The Ebola outbreak has devastated communities in West Africa, taken the lives of more than 11,000 people and may have infected over 27,000. We are working with communities to prevent new hotspots from emerging and to help them recover.
The disease now appears to be under control in Liberia. However new Ebola hotspots continue to emerge in Sierra Leone and Guinea. We cannot stop fighting the Ebola outbreak until there are zero cases in West Africa.
The crisis is reaching a turning point, and we need to support governments and communities to return to normal while keeping in place measures to protect against Ebola. The outbreak has shattered the affected countries. Economies need to be restarted, jobs and incomes are urgently needed, and health services need to be rebuilt.
In Sierra Leone and Liberia, our programs have reached more than a million people and have included:
- providing medical facilities with water, sanitation, and cleaning equipment;
- training hundreds of community and village health committees to improve awareness and promote referrals and safe burial practices;
- training hundreds of volunteers to actively seek out cases door to door, encourage testing and referrals to health facilities, contact ambulances, and help families stay in touch with the progress of loved ones undergoing treatment; and
- helping communities to get back on their feet post-Ebola, by supporting women’s saving groups to restart their businesses, giving cash support to some of the most vulnerable and providing farmers with tools, seeds and training.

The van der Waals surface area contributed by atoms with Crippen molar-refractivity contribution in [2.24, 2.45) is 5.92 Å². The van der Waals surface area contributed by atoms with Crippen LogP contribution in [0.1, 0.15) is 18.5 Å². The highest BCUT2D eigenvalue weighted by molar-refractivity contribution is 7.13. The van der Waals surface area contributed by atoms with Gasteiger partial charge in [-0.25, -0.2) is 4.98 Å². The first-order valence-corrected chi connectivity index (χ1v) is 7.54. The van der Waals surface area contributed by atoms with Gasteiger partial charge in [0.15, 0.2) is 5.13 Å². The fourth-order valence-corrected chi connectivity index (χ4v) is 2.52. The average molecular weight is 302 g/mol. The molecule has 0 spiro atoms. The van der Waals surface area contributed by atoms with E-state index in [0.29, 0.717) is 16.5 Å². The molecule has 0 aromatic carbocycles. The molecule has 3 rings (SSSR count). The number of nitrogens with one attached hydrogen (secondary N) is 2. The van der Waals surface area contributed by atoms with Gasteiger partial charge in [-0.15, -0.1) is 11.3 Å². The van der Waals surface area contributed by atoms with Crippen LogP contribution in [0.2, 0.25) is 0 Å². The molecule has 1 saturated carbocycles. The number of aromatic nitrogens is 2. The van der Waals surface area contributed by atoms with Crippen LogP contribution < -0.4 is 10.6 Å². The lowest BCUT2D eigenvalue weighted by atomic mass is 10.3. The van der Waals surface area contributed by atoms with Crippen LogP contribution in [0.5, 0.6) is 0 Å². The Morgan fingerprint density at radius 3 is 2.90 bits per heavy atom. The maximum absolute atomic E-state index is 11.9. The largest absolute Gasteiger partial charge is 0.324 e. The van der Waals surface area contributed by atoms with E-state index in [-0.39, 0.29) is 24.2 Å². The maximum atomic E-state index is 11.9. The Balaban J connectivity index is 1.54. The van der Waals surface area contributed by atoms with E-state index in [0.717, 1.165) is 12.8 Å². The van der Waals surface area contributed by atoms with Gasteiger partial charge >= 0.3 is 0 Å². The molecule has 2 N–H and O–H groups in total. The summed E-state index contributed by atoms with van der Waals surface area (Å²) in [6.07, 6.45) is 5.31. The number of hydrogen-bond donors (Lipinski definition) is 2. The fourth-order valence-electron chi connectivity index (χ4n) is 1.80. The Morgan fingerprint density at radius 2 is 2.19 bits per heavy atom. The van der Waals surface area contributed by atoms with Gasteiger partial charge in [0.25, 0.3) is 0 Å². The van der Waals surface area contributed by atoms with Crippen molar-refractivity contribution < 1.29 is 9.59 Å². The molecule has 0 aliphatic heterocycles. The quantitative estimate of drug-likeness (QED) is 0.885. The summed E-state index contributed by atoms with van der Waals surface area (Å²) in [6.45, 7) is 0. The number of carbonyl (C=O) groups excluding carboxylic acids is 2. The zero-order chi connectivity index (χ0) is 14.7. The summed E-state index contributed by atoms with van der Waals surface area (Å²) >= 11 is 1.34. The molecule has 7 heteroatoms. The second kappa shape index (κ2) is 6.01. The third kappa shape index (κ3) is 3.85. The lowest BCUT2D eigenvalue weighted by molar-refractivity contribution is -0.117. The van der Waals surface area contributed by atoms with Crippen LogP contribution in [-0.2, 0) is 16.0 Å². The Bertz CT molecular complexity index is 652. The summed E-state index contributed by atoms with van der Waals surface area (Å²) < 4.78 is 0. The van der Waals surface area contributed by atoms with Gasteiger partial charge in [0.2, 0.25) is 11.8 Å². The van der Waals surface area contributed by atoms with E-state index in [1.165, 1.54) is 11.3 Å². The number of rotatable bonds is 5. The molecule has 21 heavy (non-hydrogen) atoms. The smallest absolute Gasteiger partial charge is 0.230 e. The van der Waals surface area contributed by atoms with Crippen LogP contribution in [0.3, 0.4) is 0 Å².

In nearby countries like Senegal, Gambia, Guinea Bissau, and Mali, we have been working closely with governments on preparedness and prevention measures - work that has included raising awareness through signs, radio broadcasts, and door-to-door campaigns; installation of hand-washing stations and latrines; and distribution of hygiene kits.
What is Ebola?
The world has known about the disease since 1976 when two simultaneous outbreaks occurred, one in Sudan and the other in the Democratic Republic of Congo. The disease takes its name from the Ebola River which runs nearby the village where the second of these outbreaks took place.
Ebola is spread from one person to another through exchange of bodily fluids, like sweat, saliva and blood. Preventing this chain of transmission is essential for controlling the disease. According to the World Health Organization community engagement is key to raising awareness.
Updated 2 July 2015